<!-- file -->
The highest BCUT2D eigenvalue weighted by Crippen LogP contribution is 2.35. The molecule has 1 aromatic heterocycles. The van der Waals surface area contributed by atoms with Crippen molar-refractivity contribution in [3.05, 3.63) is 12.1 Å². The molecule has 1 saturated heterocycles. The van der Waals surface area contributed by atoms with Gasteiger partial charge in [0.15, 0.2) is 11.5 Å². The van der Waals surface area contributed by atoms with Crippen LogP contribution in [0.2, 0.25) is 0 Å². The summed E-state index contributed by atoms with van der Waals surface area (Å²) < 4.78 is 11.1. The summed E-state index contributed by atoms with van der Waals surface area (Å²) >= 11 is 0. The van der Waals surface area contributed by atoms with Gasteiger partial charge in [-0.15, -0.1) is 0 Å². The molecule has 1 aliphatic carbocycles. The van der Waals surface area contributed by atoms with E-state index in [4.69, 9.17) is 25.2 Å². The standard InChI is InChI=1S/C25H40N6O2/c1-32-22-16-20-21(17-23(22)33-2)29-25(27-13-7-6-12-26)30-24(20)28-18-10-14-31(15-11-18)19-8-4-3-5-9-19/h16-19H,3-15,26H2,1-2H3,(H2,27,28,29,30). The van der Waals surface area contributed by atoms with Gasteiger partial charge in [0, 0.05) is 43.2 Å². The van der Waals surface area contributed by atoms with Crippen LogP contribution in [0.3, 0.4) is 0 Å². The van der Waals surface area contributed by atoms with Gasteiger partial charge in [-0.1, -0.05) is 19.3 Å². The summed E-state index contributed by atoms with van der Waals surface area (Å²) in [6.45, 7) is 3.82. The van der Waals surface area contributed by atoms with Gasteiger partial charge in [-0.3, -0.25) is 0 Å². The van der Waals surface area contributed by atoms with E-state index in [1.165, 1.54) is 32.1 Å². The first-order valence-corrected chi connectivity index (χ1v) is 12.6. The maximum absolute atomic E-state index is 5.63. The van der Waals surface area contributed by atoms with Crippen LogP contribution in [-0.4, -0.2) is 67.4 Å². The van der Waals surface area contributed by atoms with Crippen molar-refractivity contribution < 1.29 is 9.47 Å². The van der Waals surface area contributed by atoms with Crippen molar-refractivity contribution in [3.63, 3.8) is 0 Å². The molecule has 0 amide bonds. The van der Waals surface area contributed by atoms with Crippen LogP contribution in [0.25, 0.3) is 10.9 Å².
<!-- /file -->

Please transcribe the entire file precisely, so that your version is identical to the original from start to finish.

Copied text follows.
The highest BCUT2D eigenvalue weighted by Crippen LogP contribution is 2.35. The molecule has 1 aromatic heterocycles. The van der Waals surface area contributed by atoms with Crippen molar-refractivity contribution in [3.05, 3.63) is 12.1 Å². The molecule has 1 saturated heterocycles. The van der Waals surface area contributed by atoms with Gasteiger partial charge in [0.15, 0.2) is 11.5 Å². The van der Waals surface area contributed by atoms with Crippen LogP contribution in [0.2, 0.25) is 0 Å². The summed E-state index contributed by atoms with van der Waals surface area (Å²) < 4.78 is 11.1. The summed E-state index contributed by atoms with van der Waals surface area (Å²) >= 11 is 0. The van der Waals surface area contributed by atoms with Gasteiger partial charge in [-0.15, -0.1) is 0 Å². The molecule has 1 aliphatic carbocycles. The van der Waals surface area contributed by atoms with E-state index in [4.69, 9.17) is 25.2 Å². The standard InChI is InChI=1S/C25H40N6O2/c1-32-22-16-20-21(17-23(22)33-2)29-25(27-13-7-6-12-26)30-24(20)28-18-10-14-31(15-11-18)19-8-4-3-5-9-19/h16-19H,3-15,26H2,1-2H3,(H2,27,28,29,30). The van der Waals surface area contributed by atoms with Gasteiger partial charge in [0, 0.05) is 43.2 Å². The van der Waals surface area contributed by atoms with Crippen LogP contribution in [0.3, 0.4) is 0 Å². The van der Waals surface area contributed by atoms with Gasteiger partial charge in [-0.1, -0.05) is 19.3 Å². The summed E-state index contributed by atoms with van der Waals surface area (Å²) in [6.45, 7) is 3.82. The van der Waals surface area contributed by atoms with Gasteiger partial charge in [-0.3, -0.25) is 0 Å². The van der Waals surface area contributed by atoms with E-state index in [1.165, 1.54) is 32.1 Å². The first-order valence-corrected chi connectivity index (χ1v) is 12.6. The maximum absolute atomic E-state index is 5.63. The van der Waals surface area contributed by atoms with Crippen LogP contribution in [-0.4, -0.2) is 67.4 Å². The van der Waals surface area contributed by atoms with Crippen molar-refractivity contribution < 1.29 is 9.47 Å². The van der Waals surface area contributed by atoms with Crippen molar-refractivity contribution in [3.63, 3.8) is 0 Å². The molecule has 0 amide bonds. The van der Waals surface area contributed by atoms with Crippen LogP contribution in [0.25, 0.3) is 10.9 Å².